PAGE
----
Air pollution problems are inherently local, the worst of them manifesting in "Toxic Hot Spots." Yet this is specifically the area where the Clean Air Act and the state regulatory framework has failed to protect citizens.  Ozone and smog are primarily the problems of cities, where sufficient concentrations of vehicles and industry can emit enough oxides of nitrogen (NOX) and volatile organic compounds (VOCs) to create hazardous conditions. Likewise, toxic emissions are primarily an urban problem where industrial operations and residential populations exist in close proximity. Health experts are devoting increasing attention to the issue of toxic hot spots - highly localized areas of acute or prolonged toxic exposure. A January 2007 study by the University of Texas Health Science Center found a 56% elevated risk of acute lymphocytic leukemia among children living within two miles of the Houston Ship Channel.

Thanks to the hard work of citizen action groups like Environmental Working GroupCenter for Health, Environmental and Justice, and Earth Justice, I am heartened to see new vigor brought to the federal debate around toxics and better enforcement of the the Clean Air Act after eight stagnant years under Bush. It seems that this should be accompanied with an honest discussion of preempting some of the state's authority, where it is so failing its mandate to protect public health, and transferring it into the hands of those closer to the problems.    If direct citizen negotiation is still considered the most effective means of addressing local toxic hot spots, citizens need stronger public advocates to work on their behalf. Portland should look to the spirit of what the Houston Mayor did, which was to say, the city is the best entity to look out for the equitable protection of all its citizens and should be creative in its ideas of how to engage on the issue.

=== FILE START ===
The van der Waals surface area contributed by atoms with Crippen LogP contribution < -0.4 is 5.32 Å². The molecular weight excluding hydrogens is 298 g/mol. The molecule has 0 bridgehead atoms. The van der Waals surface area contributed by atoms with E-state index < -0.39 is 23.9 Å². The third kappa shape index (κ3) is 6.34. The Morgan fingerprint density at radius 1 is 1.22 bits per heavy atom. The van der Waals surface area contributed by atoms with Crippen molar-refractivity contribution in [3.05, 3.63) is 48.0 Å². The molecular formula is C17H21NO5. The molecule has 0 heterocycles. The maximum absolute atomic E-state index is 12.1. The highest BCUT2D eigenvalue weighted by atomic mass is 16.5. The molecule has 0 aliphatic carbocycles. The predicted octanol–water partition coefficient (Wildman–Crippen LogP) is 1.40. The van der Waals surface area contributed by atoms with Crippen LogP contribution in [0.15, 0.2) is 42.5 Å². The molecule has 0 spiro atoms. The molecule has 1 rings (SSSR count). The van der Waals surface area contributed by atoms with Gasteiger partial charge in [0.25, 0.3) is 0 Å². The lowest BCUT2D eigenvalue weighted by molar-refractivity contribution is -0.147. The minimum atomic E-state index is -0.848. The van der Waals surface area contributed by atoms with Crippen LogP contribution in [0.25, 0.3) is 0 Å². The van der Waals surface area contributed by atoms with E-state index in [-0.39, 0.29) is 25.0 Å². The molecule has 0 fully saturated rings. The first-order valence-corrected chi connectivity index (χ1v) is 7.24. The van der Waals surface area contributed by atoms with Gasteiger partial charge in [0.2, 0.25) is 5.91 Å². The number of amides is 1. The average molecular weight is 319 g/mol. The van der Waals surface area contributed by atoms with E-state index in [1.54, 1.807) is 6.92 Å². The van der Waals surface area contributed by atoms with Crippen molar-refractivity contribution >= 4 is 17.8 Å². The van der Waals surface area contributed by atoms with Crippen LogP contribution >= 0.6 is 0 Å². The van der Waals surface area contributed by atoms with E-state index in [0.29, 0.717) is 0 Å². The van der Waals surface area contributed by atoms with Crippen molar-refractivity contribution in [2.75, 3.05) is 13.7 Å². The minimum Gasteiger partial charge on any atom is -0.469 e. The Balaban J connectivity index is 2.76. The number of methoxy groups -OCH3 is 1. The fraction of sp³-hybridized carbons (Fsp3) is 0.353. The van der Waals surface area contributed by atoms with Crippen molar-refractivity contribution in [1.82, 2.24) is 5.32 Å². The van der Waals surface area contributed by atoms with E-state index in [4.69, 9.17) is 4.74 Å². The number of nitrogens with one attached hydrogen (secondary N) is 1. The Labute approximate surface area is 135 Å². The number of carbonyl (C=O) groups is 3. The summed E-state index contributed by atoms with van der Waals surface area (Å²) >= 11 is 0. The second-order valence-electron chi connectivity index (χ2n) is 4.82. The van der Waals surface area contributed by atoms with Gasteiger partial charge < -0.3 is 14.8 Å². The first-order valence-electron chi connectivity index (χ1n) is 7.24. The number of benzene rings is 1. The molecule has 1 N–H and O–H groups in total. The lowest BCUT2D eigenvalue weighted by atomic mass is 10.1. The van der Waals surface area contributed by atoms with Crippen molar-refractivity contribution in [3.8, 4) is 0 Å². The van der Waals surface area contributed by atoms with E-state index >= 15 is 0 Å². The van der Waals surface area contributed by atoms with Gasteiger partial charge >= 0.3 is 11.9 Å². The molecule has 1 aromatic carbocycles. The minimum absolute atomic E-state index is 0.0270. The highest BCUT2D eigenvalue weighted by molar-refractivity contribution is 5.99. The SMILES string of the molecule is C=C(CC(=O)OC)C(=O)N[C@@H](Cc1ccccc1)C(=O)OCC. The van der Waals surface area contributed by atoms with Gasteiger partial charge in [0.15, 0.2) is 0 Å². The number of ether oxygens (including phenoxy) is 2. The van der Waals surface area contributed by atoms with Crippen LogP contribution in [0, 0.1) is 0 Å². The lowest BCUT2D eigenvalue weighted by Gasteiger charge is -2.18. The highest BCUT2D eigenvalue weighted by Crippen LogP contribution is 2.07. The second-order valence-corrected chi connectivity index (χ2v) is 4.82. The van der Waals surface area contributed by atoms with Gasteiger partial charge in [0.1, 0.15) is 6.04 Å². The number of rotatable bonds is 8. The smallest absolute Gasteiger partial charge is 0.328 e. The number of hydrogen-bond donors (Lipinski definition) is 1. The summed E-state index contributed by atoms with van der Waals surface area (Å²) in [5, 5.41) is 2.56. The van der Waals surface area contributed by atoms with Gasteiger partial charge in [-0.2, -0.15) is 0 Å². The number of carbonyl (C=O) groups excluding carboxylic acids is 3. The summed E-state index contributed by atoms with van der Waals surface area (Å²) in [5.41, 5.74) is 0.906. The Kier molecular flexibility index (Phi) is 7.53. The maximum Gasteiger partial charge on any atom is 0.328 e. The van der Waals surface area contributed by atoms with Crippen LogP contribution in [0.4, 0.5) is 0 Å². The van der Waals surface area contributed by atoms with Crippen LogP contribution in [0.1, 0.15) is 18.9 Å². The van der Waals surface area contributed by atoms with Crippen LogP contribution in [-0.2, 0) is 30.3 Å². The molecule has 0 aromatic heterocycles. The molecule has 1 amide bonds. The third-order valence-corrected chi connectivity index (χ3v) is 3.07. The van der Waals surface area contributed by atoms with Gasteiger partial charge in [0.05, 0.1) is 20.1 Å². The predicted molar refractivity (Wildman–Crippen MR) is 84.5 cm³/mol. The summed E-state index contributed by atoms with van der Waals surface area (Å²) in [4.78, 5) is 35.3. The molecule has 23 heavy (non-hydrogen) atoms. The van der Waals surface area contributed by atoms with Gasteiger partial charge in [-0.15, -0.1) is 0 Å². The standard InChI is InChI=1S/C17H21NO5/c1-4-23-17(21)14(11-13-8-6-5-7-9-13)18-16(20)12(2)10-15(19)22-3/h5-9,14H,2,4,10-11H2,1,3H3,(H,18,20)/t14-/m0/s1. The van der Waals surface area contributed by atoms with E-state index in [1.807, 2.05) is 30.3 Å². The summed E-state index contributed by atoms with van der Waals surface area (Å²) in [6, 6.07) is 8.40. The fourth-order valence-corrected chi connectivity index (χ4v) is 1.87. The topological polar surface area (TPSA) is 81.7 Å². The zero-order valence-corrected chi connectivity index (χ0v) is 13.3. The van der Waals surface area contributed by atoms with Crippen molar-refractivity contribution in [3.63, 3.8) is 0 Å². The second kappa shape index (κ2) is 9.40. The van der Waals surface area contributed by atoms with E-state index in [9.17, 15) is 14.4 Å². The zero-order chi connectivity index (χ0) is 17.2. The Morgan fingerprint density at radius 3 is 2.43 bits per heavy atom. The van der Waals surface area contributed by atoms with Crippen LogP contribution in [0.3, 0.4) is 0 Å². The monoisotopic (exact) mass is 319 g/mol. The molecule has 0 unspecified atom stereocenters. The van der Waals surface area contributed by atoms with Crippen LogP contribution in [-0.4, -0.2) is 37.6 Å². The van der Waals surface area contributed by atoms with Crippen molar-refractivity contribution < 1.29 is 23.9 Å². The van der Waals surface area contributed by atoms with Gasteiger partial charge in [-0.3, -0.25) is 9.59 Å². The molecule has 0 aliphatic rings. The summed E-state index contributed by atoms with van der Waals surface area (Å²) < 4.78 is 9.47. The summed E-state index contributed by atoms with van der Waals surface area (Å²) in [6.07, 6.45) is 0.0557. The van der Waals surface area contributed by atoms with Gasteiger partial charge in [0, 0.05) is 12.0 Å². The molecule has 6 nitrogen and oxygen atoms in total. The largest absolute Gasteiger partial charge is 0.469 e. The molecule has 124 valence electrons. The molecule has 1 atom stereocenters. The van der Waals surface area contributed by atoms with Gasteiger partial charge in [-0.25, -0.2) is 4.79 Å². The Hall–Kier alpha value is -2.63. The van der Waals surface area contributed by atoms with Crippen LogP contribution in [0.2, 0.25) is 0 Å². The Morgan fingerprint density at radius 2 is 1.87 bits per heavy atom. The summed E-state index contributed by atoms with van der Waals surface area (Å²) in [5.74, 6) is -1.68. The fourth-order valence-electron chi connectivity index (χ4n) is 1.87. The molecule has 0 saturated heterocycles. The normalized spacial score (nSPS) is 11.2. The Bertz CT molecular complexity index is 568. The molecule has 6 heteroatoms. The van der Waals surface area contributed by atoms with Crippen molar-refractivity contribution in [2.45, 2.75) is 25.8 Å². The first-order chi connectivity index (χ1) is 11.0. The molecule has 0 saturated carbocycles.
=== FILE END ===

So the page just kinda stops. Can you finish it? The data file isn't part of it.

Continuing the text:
Thursday, July 1, 2010

False Choices

The first responders to The Oregonian coverage of Neighbors for Clean Air delivering air toxics petition to DEQ downtown yesterday, gave the usual doomsday speech of pollution reduction equals job destruction.

This age old argument to protect the status quo just doesn't stack up.  In "free market" America, companies shed jobs and move to other countries because of the economy, not environmental protection demands.  According to a September 2009 article in The Oregonian The Ash Grove Cement Kiln in Durkee, Oregon reduced production not because of long overdue threats to limit the toxic mercury emissions from one of the largest sources in the nation, but because global demand for asphalt has dropped significantly during the course of the great recession.